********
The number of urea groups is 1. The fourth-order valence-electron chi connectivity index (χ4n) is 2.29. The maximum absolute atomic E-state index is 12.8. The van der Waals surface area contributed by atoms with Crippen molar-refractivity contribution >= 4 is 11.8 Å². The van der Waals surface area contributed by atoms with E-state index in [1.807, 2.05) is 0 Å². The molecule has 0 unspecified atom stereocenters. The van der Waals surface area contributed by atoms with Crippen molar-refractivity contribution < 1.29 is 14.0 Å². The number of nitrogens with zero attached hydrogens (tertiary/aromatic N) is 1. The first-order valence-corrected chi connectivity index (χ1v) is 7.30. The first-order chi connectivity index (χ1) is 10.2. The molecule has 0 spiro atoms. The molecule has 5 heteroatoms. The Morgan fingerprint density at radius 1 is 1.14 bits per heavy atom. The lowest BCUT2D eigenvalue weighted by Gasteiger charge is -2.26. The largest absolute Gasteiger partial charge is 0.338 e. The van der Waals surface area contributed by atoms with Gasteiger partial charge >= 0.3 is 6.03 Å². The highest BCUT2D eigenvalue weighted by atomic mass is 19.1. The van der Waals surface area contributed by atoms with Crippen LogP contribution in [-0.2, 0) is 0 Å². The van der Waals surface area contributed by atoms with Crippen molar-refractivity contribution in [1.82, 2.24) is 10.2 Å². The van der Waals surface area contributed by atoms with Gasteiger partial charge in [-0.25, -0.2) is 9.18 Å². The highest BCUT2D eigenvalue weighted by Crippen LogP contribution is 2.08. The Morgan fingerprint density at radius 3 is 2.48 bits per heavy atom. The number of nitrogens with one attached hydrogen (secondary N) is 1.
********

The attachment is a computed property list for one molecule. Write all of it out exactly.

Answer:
The number of urea groups is 1. The fourth-order valence-electron chi connectivity index (χ4n) is 2.29. The maximum absolute atomic E-state index is 12.8. The van der Waals surface area contributed by atoms with Crippen molar-refractivity contribution >= 4 is 11.8 Å². The van der Waals surface area contributed by atoms with E-state index in [1.807, 2.05) is 0 Å². The molecule has 0 unspecified atom stereocenters. The van der Waals surface area contributed by atoms with Crippen molar-refractivity contribution < 1.29 is 14.0 Å². The number of nitrogens with zero attached hydrogens (tertiary/aromatic N) is 1. The first-order valence-corrected chi connectivity index (χ1v) is 7.30. The first-order chi connectivity index (χ1) is 10.2. The molecule has 0 spiro atoms. The molecule has 5 heteroatoms. The Morgan fingerprint density at radius 1 is 1.14 bits per heavy atom. The lowest BCUT2D eigenvalue weighted by Gasteiger charge is -2.26. The largest absolute Gasteiger partial charge is 0.338 e. The van der Waals surface area contributed by atoms with Gasteiger partial charge >= 0.3 is 6.03 Å². The highest BCUT2D eigenvalue weighted by atomic mass is 19.1. The van der Waals surface area contributed by atoms with Crippen LogP contribution in [-0.2, 0) is 0 Å². The van der Waals surface area contributed by atoms with Crippen molar-refractivity contribution in [1.82, 2.24) is 10.2 Å². The van der Waals surface area contributed by atoms with Gasteiger partial charge in [-0.25, -0.2) is 9.18 Å². The highest BCUT2D eigenvalue weighted by Crippen LogP contribution is 2.08. The Morgan fingerprint density at radius 3 is 2.48 bits per heavy atom. The number of nitrogens with one attached hydrogen (secondary N) is 1.